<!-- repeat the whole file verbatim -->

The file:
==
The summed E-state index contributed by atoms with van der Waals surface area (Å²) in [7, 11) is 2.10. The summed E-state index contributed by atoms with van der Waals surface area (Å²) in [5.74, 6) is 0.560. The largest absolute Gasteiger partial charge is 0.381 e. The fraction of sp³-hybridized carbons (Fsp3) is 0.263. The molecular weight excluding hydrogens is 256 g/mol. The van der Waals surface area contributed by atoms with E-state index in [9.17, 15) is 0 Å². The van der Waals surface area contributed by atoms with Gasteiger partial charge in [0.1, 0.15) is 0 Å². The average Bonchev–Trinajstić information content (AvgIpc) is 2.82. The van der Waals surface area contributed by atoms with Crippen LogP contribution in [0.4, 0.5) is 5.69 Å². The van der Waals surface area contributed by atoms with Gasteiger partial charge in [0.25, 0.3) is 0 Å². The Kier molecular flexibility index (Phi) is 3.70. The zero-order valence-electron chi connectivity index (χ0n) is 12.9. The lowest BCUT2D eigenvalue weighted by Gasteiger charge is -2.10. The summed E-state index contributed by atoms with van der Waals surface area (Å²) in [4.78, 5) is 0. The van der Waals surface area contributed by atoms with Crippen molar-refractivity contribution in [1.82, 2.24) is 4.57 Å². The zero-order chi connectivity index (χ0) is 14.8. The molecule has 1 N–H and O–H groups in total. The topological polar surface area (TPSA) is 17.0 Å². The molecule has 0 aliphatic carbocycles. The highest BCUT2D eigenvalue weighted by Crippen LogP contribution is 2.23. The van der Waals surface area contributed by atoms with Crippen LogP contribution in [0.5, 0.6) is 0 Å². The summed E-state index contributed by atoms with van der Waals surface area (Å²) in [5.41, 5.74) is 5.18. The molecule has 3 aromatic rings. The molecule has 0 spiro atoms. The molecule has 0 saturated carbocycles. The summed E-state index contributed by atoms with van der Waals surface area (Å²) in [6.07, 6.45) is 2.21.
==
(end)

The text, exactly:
The summed E-state index contributed by atoms with van der Waals surface area (Å²) in [7, 11) is 2.10. The summed E-state index contributed by atoms with van der Waals surface area (Å²) in [5.74, 6) is 0.560. The largest absolute Gasteiger partial charge is 0.381 e. The fraction of sp³-hybridized carbons (Fsp3) is 0.263. The molecular weight excluding hydrogens is 256 g/mol. The van der Waals surface area contributed by atoms with E-state index in [9.17, 15) is 0 Å². The van der Waals surface area contributed by atoms with Gasteiger partial charge in [0.1, 0.15) is 0 Å². The average Bonchev–Trinajstić information content (AvgIpc) is 2.82. The van der Waals surface area contributed by atoms with Crippen LogP contribution in [0.4, 0.5) is 5.69 Å². The van der Waals surface area contributed by atoms with Gasteiger partial charge in [0.25, 0.3) is 0 Å². The Kier molecular flexibility index (Phi) is 3.70. The zero-order valence-electron chi connectivity index (χ0n) is 12.9. The lowest BCUT2D eigenvalue weighted by Gasteiger charge is -2.10. The summed E-state index contributed by atoms with van der Waals surface area (Å²) in [4.78, 5) is 0. The van der Waals surface area contributed by atoms with Crippen molar-refractivity contribution in [1.82, 2.24) is 4.57 Å². The zero-order chi connectivity index (χ0) is 14.8. The molecule has 1 N–H and O–H groups in total. The topological polar surface area (TPSA) is 17.0 Å². The molecule has 0 aliphatic carbocycles. The highest BCUT2D eigenvalue weighted by Crippen LogP contribution is 2.23. The van der Waals surface area contributed by atoms with Crippen LogP contribution in [0.5, 0.6) is 0 Å². The summed E-state index contributed by atoms with van der Waals surface area (Å²) in [5.41, 5.74) is 5.18. The molecule has 3 aromatic rings. The molecule has 0 spiro atoms. The molecule has 0 saturated carbocycles. The summed E-state index contributed by atoms with van der Waals surface area (Å²) in [6.07, 6.45) is 2.21.